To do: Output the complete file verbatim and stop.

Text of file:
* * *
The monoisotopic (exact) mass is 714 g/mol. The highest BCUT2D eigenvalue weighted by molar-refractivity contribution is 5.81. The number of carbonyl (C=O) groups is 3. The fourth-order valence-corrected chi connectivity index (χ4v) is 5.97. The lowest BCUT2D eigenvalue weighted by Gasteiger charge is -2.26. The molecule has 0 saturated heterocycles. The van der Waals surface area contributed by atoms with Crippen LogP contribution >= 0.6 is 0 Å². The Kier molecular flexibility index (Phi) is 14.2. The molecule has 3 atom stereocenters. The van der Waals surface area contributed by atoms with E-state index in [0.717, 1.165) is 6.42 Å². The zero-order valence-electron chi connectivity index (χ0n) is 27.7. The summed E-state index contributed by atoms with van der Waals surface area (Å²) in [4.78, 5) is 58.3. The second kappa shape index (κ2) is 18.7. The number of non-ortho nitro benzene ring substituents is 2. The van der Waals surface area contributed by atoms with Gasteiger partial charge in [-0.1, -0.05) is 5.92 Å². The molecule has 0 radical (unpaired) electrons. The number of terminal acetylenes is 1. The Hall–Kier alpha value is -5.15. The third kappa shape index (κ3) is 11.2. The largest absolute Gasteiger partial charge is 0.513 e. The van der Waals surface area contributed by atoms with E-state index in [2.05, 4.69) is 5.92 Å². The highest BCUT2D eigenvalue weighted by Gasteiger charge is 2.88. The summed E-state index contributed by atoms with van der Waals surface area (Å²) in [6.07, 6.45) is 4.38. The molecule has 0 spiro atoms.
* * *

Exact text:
The monoisotopic (exact) mass is 714 g/mol. The highest BCUT2D eigenvalue weighted by molar-refractivity contribution is 5.81. The number of carbonyl (C=O) groups is 3. The fourth-order valence-corrected chi connectivity index (χ4v) is 5.97. The lowest BCUT2D eigenvalue weighted by Gasteiger charge is -2.26. The molecule has 0 saturated heterocycles. The van der Waals surface area contributed by atoms with Crippen LogP contribution >= 0.6 is 0 Å². The Kier molecular flexibility index (Phi) is 14.2. The molecule has 3 atom stereocenters. The van der Waals surface area contributed by atoms with E-state index in [0.717, 1.165) is 6.42 Å². The zero-order valence-electron chi connectivity index (χ0n) is 27.7. The summed E-state index contributed by atoms with van der Waals surface area (Å²) in [4.78, 5) is 58.3. The second kappa shape index (κ2) is 18.7. The number of non-ortho nitro benzene ring substituents is 2. The van der Waals surface area contributed by atoms with Gasteiger partial charge in [-0.1, -0.05) is 5.92 Å². The molecule has 0 radical (unpaired) electrons. The number of terminal acetylenes is 1. The Hall–Kier alpha value is -5.15. The third kappa shape index (κ3) is 11.2. The largest absolute Gasteiger partial charge is 0.513 e. The van der Waals surface area contributed by atoms with E-state index in [2.05, 4.69) is 5.92 Å². The highest BCUT2D eigenvalue weighted by Gasteiger charge is 2.88. The summed E-state index contributed by atoms with van der Waals surface area (Å²) in [6.07, 6.45) is 4.38. The molecule has 0 spiro atoms.